Yes, there were issues with my performance, and yes, they wanted me to go onto a Performance Improvement Plan (PIP). But they didn’t want to fire me. I told them I hadn’t slept because of the meeting invite with no context sent on the Friday night. My boss was shocked, and said, “We did that to minimize your worry.”

I did not understand I was neurodivergent at the time, but understood my issues around not having enough information. I cried and said, “It was the worst possible thing you could have done.”

In an odd way, it can feel like the RSD is trying to protect us, and therein is a lie. By causing us to disengage, and avoid sources of rejection, RSD forces us to other ourselves without a real reason, which makes us feel more isolated, then more rejected in-turn. Othering ourselves to avoid possible rejection still builds up that same wall of negative experience and shame.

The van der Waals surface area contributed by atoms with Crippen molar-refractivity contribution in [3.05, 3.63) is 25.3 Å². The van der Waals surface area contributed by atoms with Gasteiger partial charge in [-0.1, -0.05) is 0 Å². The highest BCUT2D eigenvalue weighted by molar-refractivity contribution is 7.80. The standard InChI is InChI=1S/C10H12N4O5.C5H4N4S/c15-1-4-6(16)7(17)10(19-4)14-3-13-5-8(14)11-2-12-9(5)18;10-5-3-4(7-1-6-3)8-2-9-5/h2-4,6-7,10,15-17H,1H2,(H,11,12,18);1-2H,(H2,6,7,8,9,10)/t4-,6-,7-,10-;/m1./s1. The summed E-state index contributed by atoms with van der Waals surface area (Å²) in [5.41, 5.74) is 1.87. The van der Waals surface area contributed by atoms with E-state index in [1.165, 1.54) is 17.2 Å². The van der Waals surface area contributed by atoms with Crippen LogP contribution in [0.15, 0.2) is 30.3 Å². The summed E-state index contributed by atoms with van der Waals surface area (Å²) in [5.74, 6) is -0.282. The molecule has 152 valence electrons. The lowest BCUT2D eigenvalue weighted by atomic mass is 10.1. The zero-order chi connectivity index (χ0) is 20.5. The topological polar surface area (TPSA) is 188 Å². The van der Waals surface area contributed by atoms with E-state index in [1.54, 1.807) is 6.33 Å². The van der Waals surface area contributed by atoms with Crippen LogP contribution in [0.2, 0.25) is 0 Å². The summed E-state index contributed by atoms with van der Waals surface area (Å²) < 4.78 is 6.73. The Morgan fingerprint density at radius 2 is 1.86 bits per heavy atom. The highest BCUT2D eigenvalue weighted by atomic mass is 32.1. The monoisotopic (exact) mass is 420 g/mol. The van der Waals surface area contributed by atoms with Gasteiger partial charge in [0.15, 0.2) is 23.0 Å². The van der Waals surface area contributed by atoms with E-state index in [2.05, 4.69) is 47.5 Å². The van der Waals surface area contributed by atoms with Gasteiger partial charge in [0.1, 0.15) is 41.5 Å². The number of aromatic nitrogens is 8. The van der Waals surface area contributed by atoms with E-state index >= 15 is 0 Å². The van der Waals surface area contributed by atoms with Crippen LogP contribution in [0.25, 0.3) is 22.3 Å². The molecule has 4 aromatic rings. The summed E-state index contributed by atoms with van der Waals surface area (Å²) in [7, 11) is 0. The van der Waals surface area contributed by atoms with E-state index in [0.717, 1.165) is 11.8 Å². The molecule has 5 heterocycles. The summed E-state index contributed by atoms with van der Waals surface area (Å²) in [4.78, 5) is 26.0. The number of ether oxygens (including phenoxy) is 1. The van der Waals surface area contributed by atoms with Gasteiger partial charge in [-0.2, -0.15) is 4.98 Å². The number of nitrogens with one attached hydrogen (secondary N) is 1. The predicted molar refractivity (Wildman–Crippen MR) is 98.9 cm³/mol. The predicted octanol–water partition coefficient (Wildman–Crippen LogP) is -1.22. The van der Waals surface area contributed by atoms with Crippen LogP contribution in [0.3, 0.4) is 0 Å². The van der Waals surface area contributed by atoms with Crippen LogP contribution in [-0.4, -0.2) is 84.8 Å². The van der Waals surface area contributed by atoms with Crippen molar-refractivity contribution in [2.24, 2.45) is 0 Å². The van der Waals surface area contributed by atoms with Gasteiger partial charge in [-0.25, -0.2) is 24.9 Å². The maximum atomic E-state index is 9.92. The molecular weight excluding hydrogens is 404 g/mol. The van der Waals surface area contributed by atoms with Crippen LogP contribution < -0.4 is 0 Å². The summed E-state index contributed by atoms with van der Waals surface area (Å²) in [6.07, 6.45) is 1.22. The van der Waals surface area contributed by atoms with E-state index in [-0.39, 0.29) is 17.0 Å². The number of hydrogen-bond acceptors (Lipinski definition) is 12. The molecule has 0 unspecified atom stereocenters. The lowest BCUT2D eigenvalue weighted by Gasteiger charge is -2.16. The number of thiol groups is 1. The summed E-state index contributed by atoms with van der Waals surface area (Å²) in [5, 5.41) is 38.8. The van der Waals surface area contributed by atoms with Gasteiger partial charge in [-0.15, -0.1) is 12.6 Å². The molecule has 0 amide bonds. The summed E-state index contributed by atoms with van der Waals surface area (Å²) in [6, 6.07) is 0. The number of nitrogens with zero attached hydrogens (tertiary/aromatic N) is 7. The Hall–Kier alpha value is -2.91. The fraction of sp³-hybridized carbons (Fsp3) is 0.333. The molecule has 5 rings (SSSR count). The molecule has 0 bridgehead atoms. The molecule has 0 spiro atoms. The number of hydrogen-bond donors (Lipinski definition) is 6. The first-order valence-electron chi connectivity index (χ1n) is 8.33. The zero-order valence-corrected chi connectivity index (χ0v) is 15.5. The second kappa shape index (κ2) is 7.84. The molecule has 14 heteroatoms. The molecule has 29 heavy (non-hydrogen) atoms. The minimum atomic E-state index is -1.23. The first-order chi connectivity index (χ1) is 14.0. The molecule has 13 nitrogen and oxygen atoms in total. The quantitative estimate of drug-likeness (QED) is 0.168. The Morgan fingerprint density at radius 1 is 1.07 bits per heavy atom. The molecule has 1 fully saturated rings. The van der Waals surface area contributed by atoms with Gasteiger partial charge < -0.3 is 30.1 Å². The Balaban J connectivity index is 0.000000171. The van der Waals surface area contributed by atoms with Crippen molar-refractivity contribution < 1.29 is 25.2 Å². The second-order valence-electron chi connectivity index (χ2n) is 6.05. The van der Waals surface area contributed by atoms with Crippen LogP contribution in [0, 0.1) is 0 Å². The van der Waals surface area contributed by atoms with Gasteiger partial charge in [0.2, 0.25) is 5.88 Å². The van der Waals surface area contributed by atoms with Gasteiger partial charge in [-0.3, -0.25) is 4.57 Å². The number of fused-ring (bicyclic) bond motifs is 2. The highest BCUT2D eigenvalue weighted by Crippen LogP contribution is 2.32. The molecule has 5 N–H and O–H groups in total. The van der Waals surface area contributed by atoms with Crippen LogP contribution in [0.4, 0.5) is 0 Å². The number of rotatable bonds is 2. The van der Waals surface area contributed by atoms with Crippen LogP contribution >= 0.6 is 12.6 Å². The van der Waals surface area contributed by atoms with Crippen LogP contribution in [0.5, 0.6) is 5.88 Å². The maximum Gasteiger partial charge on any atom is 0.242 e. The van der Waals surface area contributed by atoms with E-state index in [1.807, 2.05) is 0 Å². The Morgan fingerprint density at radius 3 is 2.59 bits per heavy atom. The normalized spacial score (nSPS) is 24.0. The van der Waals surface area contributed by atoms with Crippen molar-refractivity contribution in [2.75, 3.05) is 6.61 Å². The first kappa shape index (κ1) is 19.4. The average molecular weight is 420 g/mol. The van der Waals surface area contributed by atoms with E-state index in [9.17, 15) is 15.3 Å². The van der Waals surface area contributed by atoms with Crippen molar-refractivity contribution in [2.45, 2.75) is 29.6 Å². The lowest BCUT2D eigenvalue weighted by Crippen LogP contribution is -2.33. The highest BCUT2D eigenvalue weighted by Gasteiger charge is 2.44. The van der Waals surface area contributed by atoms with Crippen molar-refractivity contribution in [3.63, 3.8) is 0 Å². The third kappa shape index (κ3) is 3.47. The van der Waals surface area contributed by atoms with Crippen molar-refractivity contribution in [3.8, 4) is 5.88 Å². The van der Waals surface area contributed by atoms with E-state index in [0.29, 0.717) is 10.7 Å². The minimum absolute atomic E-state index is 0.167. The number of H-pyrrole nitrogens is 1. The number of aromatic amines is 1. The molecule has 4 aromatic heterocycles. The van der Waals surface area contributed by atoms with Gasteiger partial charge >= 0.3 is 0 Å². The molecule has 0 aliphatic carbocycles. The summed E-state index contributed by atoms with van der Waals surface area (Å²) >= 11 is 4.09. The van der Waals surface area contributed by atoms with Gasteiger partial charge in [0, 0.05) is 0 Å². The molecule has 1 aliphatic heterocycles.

Living with RSD

Important things first.

Please don’t let anyone tell you that experiencing RSD is wrong is wrong or invalid. It’s real, what you are feeling in terms of the physical and emotion experience is real, and it is valid. We shouldn’t feel shame for the way we experience emotions, or the way that our brains are wired.

RSD can trigger our fight-or-flight responses, often making us feel like we need immediate distance from the source of the feelings. During an RSD event, it’s the worst possible time to take definitive actions about something. You may want to leave a group, quit your job, or sever ties with the person in question.